In defence of moderate aesthetic formalism

Philosophical Quarterly 50 (201):476-493 (2000)
Abstract
Most of the debate for and against aesthetic formalism in the twentieth century has been little more than a sequence of assertions, on both sides. But there is one discussion that stands out for its argumentative subtlety and depth, and that is Kendall Walton’s paper ‘Categories of Art’.1 In what follows I shall defend a certain version of formalism against the antiformalist arguments which Walton deploys. I want to show that while Walton’s arguments do indeed create insurmountable difficulties for an extreme version of formalism, he has not shown that a moderate version is problematic or inadequate. (I have no space to address anti-formalist arguments other than Walton’s.2) I shall defend moderate formalism rather than put forward positive considerations in its favour, although some of its attractions will become apparent as a side-effect. I pursue the positive case for moderate formalism elsewhere.3 I. FORMAL PROPERTIES AND FORMALISMS I.1. Walton begins his paper by raising an issue about whether those who make aesthetic judgements should only be concerned with what can be directly perceived in works of art. The issue of formalism has often been described in these terms. But Walton rightly distances himself from setting up a debate in that way. He moves on to take as his target the view that ‘Circumstances connected with a work’s origin ... have no essential bearing on an assessment of its aesthetic nature’ (p. 334).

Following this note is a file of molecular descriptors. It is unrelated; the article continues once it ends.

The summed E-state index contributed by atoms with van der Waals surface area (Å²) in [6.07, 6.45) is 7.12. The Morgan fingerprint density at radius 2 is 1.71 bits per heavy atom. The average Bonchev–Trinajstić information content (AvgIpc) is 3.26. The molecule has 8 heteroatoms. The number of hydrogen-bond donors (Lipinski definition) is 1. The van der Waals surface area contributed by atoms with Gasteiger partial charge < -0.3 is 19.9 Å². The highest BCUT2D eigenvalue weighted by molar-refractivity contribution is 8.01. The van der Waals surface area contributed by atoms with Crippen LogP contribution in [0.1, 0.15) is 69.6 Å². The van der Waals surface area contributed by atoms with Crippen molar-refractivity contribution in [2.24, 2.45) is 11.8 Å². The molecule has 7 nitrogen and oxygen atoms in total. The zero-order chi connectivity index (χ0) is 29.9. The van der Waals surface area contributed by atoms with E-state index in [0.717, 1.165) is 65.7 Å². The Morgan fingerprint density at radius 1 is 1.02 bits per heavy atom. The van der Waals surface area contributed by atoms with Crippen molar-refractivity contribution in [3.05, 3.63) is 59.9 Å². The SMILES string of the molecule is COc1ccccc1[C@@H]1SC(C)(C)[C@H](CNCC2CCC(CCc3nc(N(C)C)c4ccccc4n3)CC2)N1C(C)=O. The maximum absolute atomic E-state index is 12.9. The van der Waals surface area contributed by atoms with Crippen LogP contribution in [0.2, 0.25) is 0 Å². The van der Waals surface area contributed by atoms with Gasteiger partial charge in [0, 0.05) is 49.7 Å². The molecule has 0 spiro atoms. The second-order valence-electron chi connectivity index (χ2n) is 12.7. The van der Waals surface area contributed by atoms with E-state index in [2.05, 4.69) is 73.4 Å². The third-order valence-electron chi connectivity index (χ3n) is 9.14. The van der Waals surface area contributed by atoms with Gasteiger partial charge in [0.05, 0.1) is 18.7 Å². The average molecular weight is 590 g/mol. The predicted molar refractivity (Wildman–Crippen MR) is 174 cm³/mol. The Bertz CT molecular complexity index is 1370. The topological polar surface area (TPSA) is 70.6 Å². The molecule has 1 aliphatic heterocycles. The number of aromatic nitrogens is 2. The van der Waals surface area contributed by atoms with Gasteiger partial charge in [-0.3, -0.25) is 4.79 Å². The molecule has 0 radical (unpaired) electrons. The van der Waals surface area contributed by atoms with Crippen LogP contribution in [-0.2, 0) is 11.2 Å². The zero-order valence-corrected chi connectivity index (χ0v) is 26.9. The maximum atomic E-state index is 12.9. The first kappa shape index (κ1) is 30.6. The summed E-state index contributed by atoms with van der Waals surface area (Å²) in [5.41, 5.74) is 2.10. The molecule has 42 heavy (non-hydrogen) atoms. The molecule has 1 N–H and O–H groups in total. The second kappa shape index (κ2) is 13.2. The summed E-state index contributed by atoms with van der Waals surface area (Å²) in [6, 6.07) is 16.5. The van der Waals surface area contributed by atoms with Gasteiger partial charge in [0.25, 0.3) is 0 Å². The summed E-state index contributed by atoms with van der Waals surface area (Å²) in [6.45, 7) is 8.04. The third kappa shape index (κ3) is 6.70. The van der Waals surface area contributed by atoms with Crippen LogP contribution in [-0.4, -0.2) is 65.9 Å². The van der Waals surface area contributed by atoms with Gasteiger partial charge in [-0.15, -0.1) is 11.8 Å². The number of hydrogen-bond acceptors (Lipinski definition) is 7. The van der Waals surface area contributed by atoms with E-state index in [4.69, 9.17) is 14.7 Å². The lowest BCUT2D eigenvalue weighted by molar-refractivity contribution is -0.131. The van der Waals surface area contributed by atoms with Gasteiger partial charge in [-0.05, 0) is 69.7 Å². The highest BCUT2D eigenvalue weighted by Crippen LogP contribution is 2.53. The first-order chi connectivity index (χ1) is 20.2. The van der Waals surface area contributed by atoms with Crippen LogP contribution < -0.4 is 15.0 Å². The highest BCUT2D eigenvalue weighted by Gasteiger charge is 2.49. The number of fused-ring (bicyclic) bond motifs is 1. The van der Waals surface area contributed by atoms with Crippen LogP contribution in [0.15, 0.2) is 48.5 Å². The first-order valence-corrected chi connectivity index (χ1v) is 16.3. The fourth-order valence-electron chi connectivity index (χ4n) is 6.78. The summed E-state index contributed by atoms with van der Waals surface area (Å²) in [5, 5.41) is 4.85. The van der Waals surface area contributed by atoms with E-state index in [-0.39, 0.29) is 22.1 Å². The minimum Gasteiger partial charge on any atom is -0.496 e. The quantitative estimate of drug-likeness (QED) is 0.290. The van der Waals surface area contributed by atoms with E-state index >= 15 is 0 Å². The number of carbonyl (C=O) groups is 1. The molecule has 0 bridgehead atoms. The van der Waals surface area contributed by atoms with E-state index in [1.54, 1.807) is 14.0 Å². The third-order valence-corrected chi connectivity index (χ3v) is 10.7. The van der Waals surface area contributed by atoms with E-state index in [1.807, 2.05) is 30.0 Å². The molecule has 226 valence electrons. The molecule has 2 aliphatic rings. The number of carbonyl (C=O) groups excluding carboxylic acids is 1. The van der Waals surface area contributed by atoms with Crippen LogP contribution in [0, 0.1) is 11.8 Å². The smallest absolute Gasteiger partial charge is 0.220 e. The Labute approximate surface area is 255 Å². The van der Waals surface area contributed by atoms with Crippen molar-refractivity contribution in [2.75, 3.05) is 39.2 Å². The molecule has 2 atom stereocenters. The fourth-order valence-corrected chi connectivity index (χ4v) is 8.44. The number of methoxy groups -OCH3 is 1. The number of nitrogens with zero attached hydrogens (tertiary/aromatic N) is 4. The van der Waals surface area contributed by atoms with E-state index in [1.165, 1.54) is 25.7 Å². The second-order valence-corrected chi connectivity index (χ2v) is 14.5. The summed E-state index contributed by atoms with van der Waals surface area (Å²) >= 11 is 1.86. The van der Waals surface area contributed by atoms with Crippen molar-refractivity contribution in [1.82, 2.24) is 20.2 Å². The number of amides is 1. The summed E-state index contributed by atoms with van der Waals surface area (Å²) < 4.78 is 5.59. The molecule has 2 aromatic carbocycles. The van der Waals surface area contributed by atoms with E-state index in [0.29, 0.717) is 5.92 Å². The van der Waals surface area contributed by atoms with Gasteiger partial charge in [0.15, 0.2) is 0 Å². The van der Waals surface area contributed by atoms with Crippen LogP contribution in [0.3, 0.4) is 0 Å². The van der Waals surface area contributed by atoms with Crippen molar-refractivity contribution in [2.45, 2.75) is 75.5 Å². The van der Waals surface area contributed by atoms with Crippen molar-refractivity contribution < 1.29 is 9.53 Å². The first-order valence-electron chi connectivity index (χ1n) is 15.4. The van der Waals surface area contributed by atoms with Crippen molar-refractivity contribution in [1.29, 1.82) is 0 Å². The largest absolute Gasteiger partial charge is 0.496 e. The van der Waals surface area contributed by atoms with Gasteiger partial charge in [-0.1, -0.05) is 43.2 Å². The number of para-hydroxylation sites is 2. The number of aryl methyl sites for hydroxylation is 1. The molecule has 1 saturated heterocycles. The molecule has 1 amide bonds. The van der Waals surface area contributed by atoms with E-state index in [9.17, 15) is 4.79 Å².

Keywords No keywords specified (fix it)
Categories (categorize this paper)
Options
 Save to my reading list
Follow the author(s)
My bibliography
Export citation
Find it on Scholar
Edit this record
Mark as duplicate
Revision history Request removal from index
 
Download options
PhilPapers Archive


Upload a copy of this paper     Check publisher's policy on self-archival     Papers currently archived: 9,357
External links
  •   Try with proxy.
  • Through your library Configure
    References found in this work BETA
    Crispin Sartwell (1994). Appropriation and Interpretation. Journal of Value Inquiry 28 (2):327-338.
    John Searle (1983). Intentionality. Oxford University Press.
    Kendall L. Walton (1970). Categories of Art. Philosophical Review 79 (3):334-367.
    Nick Zangwill (1998). The Concept of the Aesthetic. European Journal of Philosophy 6 (1):78–93.
    Citations of this work BETA
    Similar books and articles
    Analytics

    Monthly downloads

    Added to index

    2009-01-28

    Total downloads

    29 ( #50,818 of 1,088,790 )

    Recent downloads (6 months)

    3 ( #30,953 of 1,088,790 )

    How can I increase my downloads?

    My notes
    Sign in to use this feature


    Discussion
    Start a new thread
    Order:
    There  are no threads in this forum
    Nothing in this forum yet.